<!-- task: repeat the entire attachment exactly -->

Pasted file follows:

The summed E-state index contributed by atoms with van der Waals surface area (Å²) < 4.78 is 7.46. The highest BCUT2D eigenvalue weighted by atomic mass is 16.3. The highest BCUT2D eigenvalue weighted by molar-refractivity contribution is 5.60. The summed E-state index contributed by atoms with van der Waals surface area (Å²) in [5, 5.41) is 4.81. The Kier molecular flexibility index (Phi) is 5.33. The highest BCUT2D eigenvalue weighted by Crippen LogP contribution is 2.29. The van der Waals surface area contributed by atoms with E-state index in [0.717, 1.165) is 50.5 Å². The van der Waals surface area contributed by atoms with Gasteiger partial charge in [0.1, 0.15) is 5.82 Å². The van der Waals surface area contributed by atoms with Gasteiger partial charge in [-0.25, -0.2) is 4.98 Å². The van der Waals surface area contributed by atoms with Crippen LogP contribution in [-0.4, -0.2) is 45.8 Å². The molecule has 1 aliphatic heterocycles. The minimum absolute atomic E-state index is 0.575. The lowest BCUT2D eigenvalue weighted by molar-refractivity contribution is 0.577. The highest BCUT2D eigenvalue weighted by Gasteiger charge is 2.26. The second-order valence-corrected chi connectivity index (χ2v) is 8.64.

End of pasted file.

The summed E-state index contributed by atoms with van der Waals surface area (Å²) < 4.78 is 7.46. The highest BCUT2D eigenvalue weighted by atomic mass is 16.3. The highest BCUT2D eigenvalue weighted by molar-refractivity contribution is 5.60. The summed E-state index contributed by atoms with van der Waals surface area (Å²) in [5, 5.41) is 4.81. The Kier molecular flexibility index (Phi) is 5.33. The highest BCUT2D eigenvalue weighted by Crippen LogP contribution is 2.29. The van der Waals surface area contributed by atoms with E-state index in [0.717, 1.165) is 50.5 Å². The van der Waals surface area contributed by atoms with Gasteiger partial charge in [0.1, 0.15) is 5.82 Å². The van der Waals surface area contributed by atoms with Gasteiger partial charge in [-0.25, -0.2) is 4.98 Å². The van der Waals surface area contributed by atoms with Crippen LogP contribution in [-0.4, -0.2) is 45.8 Å². The molecule has 1 aliphatic heterocycles. The minimum absolute atomic E-state index is 0.575. The lowest BCUT2D eigenvalue weighted by molar-refractivity contribution is 0.577. The highest BCUT2D eigenvalue weighted by Gasteiger charge is 2.26. The second-order valence-corrected chi connectivity index (χ2v) is 8.64.